Eight hundred guests are attending the service, including prime ministers from Commonwealth countries and many staff who worked with the queen or on her royal estates.
Most of those attending the chapel service did not attend the state funeral held at Westminster Abbey in London earlier Monday.
During the service, the Imperial State Crown and the sovereign’s orb and sceptre are removed from the top of the queen’s coffin and placed on an altar, separating the queen from her crown for the last time.
The Dean of Windsor reads a psalm and the queen’s coffin is lowered into the chapel’s royal vault.
Later Monday, the royals will hold a private service at the chapel, when the queen will be interred together with her late husband Prince Philip, who died last year at 99.
WINDSOR, England — The state hearse carrying Queen Elizabeth II’s coffin has arrived at Windsor Castle for the final stretch of a long procession that ends at St. George’s Chapel, where the late monarch will be laid to rest.
Thousands of people lined both sides of the Long Walk in front of the castle as a military procession escorted the coffin in slow procession.
Silence fell among the sea of mourners as the sound of drummers grew louder, and many at the back of the crowd raised their phones high in the air to try to get a glimpse of the scene.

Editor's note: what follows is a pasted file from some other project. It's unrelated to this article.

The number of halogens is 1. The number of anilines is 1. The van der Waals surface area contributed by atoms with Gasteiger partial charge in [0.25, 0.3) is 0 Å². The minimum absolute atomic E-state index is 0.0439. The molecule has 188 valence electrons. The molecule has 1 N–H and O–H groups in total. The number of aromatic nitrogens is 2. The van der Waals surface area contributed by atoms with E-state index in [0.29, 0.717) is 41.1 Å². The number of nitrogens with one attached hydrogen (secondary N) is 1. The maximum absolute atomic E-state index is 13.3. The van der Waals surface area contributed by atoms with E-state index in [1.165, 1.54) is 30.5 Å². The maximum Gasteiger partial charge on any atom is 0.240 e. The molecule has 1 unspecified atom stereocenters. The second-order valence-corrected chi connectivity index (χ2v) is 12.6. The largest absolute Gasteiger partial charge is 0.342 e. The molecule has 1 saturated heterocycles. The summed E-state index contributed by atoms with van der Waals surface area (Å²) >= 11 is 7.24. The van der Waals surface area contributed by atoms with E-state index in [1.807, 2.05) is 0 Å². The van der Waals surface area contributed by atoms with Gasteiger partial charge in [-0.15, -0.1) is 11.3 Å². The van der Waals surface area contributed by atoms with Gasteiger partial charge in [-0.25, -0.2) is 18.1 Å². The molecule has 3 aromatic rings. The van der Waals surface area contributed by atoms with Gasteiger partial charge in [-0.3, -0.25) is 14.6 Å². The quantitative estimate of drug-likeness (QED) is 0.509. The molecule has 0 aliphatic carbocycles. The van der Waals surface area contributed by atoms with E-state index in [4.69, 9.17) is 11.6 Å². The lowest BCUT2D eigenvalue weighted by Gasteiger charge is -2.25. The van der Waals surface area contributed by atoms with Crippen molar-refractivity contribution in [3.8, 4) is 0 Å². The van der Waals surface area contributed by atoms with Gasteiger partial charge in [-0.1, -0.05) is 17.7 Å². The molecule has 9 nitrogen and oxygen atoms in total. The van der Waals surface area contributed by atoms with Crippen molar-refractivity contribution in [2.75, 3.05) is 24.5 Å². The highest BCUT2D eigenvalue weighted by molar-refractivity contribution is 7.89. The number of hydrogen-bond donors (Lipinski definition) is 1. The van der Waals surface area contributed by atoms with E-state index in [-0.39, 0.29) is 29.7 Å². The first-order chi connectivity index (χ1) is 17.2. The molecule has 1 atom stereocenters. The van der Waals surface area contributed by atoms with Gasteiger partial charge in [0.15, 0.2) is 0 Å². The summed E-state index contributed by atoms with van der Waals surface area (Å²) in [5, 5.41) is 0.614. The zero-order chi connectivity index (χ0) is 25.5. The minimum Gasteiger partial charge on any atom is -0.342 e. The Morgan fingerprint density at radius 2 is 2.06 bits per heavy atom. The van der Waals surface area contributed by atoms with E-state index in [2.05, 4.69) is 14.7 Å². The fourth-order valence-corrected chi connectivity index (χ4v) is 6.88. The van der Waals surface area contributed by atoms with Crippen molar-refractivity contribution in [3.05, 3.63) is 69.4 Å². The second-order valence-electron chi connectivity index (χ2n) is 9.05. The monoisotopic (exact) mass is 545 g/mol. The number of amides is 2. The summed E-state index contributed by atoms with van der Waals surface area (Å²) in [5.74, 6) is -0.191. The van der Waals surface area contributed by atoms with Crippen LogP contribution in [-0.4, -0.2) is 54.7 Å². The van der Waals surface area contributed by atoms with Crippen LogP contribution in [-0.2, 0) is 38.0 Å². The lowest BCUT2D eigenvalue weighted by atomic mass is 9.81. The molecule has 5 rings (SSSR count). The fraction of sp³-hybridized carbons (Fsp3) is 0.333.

The ceremonies in Windsor are the final events capping 10 days of national mourning since Elizabeth died in Scotland on Sept. 8 aged 96.
Earlier Monday, hundreds of world leaders and dignitaries bid a final farewell to the monarch at a grand state funeral in London’s Westminster Abbey, before the coffin was carried by gun carriage through central London.
LONDON — The coffin of Queen Elizabeth II has competed a procession at walking pace through central London and is bound in a hearse for her final resting place at Windsor Castle.
After being pulled more than a mile (1.6 kilometers) from Westminster Abbey on a gun carriage by 142 Royal Navy sailors, the coffin was transferred to a hearse at Wellington Arch, near Buckingham Palace.
Dozens of Buckingham Place staff stood in a neat line in the palace courtyard, and many bowed or curtseyed as the procession passed by.
The monarch’s coffin will go by car the 20 miles (32 kilometers) to Windsor Castle, where she will be interred later Monday alongside her husband Prince Philip, who died last year.
Dense crowds packed the route through the heart of ceremonial London – and thousands more people are lining the more workaday suburban roads the hearse will take on its journey to Windsor.